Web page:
It has taken many years for me to understand and accept that I love routine. I may not even be entirely there. As I type that word, I still recoil inwardly. Routine? Routine, to me, is synonymous with boring, unoriginal, expected. None of which are words with which I like to identify. I mean, I have a tattoo of a Jack Kerouac quote on my arm. I resisted becoming the sort of person who had a routine with every bit of my creative soul for almost all of my life.
However. I’ve learned that holding to a routine is the key to my creativity. A routine is not a structure imposed from outside of me, but an emergent foundation built from my own values and priorities. The more I can automate and schedule tasks that I don’t care about, the more I can devote energy and time to those pursuits about which I do care. I can also establish good habits that sustain the worthwhile pursuits, rather than drain me and train me to reach for distraction.
I get up between 4 and 5 every morning. I stretch and do yoga, make tea, start the Sinatra internet radio station, write by hand until all of the errant thoughts are released, then I get to work on side projects. On days off, I walk to the lake first. I do all this because throughout the rest of the day I also have to oversee my daughter’s routine, work and keep up the home. And, because I flatter myself I’m not boring, unoriginal or expected, I have many ideas of things to do beyond that. But if I get mired in thinking about and dealing with the details of daily life, I never get to the beyond ideas.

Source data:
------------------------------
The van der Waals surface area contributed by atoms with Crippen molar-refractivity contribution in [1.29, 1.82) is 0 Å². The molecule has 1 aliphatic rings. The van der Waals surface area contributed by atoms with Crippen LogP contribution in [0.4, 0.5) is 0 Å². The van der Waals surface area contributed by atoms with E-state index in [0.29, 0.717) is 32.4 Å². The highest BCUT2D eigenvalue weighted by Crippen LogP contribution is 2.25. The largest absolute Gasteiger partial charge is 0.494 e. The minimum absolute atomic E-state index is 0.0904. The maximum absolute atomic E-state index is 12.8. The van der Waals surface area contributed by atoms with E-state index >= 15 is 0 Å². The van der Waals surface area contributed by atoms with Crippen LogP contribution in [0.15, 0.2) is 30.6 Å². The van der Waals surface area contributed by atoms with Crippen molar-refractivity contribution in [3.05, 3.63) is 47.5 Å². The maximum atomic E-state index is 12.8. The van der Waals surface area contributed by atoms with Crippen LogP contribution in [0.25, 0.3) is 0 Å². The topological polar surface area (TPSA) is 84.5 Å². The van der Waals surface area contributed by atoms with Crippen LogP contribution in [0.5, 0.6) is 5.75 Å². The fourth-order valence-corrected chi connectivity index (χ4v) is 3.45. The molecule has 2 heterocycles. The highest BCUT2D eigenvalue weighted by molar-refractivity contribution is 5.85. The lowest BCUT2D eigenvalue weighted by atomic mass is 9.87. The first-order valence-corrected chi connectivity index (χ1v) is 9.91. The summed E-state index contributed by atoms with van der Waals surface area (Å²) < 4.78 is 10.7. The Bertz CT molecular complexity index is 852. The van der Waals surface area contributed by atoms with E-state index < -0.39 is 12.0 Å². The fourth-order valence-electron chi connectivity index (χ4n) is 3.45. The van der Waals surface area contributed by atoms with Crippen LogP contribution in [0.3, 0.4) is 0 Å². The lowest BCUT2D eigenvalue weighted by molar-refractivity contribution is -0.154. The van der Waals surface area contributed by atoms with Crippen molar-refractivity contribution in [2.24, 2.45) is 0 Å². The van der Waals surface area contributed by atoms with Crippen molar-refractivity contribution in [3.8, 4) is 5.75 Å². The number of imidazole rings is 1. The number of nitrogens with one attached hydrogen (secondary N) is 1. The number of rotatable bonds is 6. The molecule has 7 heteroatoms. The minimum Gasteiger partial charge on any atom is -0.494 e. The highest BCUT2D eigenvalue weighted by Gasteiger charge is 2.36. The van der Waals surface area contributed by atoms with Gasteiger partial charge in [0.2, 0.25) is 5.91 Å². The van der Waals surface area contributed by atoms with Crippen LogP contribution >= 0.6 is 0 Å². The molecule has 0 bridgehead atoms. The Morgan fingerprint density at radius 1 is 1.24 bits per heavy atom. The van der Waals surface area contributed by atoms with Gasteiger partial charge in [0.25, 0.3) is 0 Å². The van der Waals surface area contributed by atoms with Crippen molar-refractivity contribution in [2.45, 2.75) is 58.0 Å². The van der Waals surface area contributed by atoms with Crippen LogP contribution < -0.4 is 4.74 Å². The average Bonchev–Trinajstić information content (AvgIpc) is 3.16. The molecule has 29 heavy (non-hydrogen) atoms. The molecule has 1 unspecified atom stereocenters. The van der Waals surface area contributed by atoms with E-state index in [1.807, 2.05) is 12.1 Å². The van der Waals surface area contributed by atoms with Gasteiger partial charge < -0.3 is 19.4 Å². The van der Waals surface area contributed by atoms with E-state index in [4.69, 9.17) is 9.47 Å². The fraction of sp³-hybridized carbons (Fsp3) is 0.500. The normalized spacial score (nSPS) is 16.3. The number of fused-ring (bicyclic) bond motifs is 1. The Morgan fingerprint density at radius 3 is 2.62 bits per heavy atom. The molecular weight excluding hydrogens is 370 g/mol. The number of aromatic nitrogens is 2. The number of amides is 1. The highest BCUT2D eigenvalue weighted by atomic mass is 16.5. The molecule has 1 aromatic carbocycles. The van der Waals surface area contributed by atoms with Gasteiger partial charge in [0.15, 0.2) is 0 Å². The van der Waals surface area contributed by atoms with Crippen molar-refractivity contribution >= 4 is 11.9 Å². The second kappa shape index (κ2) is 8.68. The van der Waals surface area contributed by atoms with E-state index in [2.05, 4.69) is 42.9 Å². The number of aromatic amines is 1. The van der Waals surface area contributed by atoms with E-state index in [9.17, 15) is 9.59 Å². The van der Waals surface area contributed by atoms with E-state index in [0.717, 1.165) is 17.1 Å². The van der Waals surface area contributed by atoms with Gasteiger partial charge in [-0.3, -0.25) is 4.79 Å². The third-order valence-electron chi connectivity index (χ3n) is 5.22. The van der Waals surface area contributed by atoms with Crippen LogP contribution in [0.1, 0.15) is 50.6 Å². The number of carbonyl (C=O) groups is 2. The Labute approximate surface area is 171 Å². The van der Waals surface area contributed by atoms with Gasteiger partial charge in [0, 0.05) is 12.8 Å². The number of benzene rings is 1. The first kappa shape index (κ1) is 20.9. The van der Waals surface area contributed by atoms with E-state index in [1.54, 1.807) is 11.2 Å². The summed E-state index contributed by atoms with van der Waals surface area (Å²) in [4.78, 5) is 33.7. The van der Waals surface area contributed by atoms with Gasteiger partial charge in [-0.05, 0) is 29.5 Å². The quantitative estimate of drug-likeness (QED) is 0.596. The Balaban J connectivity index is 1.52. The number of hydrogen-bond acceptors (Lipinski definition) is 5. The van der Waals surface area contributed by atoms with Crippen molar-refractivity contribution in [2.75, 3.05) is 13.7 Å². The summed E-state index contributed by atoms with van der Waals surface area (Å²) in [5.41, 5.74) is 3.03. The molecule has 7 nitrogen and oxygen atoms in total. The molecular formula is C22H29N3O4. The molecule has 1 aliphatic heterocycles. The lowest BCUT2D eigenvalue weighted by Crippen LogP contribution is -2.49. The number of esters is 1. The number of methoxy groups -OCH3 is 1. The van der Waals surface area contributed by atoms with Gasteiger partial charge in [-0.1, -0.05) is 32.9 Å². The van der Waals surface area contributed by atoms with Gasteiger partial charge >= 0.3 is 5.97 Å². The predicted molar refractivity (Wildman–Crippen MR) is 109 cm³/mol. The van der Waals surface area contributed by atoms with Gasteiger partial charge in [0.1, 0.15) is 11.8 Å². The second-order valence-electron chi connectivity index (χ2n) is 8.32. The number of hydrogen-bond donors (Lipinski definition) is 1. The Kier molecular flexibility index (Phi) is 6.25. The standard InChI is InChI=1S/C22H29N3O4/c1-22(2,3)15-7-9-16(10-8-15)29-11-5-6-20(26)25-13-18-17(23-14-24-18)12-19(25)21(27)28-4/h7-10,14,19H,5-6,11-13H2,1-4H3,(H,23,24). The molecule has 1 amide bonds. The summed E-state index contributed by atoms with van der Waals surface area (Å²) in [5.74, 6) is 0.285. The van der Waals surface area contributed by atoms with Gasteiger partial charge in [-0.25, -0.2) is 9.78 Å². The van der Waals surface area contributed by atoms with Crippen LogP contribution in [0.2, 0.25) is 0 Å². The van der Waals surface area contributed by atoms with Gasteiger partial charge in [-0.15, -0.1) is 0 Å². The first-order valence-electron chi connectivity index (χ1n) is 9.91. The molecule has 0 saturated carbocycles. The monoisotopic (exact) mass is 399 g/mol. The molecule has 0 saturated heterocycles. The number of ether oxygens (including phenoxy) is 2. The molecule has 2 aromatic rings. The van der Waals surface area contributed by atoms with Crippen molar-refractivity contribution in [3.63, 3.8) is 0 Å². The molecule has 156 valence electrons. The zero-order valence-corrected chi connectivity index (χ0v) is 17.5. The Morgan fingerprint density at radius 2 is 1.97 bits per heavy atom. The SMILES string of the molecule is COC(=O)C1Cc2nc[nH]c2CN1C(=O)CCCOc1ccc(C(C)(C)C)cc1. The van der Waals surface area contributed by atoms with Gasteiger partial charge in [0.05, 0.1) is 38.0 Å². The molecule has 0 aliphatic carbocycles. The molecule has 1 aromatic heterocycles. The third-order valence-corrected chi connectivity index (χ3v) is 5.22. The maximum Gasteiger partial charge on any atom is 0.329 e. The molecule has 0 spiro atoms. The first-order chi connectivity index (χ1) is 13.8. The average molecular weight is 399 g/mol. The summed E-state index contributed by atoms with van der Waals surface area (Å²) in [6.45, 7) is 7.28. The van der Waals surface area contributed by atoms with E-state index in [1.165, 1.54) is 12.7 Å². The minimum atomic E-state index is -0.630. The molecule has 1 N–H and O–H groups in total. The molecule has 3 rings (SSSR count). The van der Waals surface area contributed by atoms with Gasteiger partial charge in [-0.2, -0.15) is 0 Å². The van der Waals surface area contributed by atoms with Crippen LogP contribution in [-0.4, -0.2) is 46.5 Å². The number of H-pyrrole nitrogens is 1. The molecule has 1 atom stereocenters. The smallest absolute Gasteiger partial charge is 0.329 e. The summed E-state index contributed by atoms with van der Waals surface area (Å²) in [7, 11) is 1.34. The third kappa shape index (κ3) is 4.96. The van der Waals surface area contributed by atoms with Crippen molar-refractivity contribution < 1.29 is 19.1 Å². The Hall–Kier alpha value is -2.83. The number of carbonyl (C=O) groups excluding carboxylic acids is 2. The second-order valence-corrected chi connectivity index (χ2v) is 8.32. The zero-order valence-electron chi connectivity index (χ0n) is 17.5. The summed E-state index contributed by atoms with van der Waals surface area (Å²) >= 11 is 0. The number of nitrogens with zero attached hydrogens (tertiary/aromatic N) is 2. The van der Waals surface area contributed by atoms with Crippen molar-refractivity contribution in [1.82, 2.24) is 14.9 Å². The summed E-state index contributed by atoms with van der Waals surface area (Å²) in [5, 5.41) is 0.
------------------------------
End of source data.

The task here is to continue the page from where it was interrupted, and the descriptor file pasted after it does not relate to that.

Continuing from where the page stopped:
If I didn’t ground myself in a sustaining routine, I wouldn’t have the spirit to do the rest. It also works when I’m away from home or have events going on that interrupt my daily schedule, because my routine is dependent on my inner life, not my external. My love for Kerouac notwithstanding, I’ve learned that if I really want to explore new frontiers, I have to start with beating my own personal path.See all notes